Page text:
If you have a RV parked in your driveway, here is a brilliant and cost effective solution to adding solar power to that motor home.
Installing a solar power charging kit on your RV will provide extra days of autonomy while on the road. In addition, the solar panels and batteries on your travel trailer can be utilized to power a home appliance while parked in the driveway.
Whether you believe in peak oil or not, most reasonable people agree that the cost of gas is only going to go up. That will certainly put a damper on many people's choice to take their RV on that long family vacation. The cost of installing a solar charging system is also an investment that needs to be considered. Solar Home and RV offers a great solution to this problem.
Do you own a RV and park it fairly close to your home? If so, a solar charging kit can be installed on the travel trailer, a battery or two added and the daily power it produces can power an appliance in your home. There are a few components that are required to switch the garage fridge back to home power when the RV is removed. The beauty of this system is that the batteries in the RV get a daily workout and that actually can increase their life greatly. Many times the weakest link in a RV electrical system are the batteries. Typically, the batteries are not kept at a full state of charge. When they are used they are overworked because most manufactures rely on AC shore power for most appliances.
The first step is to install a solar charging kit on your RV. The solar charging kit will include solar panels, a digital charge controller, an inverter for AC power, an automatic transfer switch and cabling and components to make the connections. The solar panels are usually monocrystalline or polycrystalline in composition and can easily be attached with fasteners and sealant to the roof of the RV. Thin-film panels are also becoming more available. These are flexible, durable and have great potential but currently they are not as efficient so more square footage is required. After installing the solar panels on the roof of the RV, the cabling is typically run down the fridge vent to a convenient spot to mount the digital charge controller. The digital charge controller monitors the current from the solar panels and prevents the battery bank from overcharging. Overcharging the batteries greatly shortens their life. From the charge controller the cabling is run to an inverter. The inverter is used to convert DC electricity to AC power. That way you can run an AC appliance from your batteries. The automatic transfer switch is used to switch from shore power to solar power and back again.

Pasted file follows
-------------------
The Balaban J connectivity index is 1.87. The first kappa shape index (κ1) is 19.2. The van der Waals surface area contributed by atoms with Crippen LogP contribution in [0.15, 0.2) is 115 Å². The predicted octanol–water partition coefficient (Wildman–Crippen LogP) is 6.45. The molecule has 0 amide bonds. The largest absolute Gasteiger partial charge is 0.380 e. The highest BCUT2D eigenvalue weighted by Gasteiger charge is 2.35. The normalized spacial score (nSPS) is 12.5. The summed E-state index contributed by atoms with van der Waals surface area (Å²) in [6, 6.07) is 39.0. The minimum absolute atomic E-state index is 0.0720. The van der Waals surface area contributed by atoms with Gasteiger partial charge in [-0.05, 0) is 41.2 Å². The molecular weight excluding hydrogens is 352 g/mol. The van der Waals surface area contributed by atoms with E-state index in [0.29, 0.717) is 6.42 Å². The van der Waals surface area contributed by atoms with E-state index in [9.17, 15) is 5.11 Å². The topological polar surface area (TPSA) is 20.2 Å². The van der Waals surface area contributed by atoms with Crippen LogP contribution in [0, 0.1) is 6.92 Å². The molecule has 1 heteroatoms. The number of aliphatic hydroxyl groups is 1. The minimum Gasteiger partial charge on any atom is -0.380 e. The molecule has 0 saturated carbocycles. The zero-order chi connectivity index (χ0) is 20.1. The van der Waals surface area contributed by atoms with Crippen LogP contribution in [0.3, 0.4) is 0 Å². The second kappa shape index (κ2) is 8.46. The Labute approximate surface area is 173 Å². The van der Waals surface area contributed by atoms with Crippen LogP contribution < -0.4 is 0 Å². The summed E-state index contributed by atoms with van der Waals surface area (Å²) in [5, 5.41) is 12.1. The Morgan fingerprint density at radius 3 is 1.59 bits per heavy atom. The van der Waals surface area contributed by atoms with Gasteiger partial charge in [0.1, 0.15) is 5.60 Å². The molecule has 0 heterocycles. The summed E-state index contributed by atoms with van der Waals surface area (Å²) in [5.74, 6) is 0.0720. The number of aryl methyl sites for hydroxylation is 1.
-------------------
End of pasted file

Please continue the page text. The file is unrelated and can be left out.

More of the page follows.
Next, the proper cabling and transfer switch is sized to seamlessly switch power from the RV or house into the appliance being powered. When you leave in your RV the fridge reverts to house power, otherwise the cost of running the fridge becomes close to nothing and your system continues to stay working.
For those of us who like the freedom of taking off in our boat or RV, adding solar just got very affordable.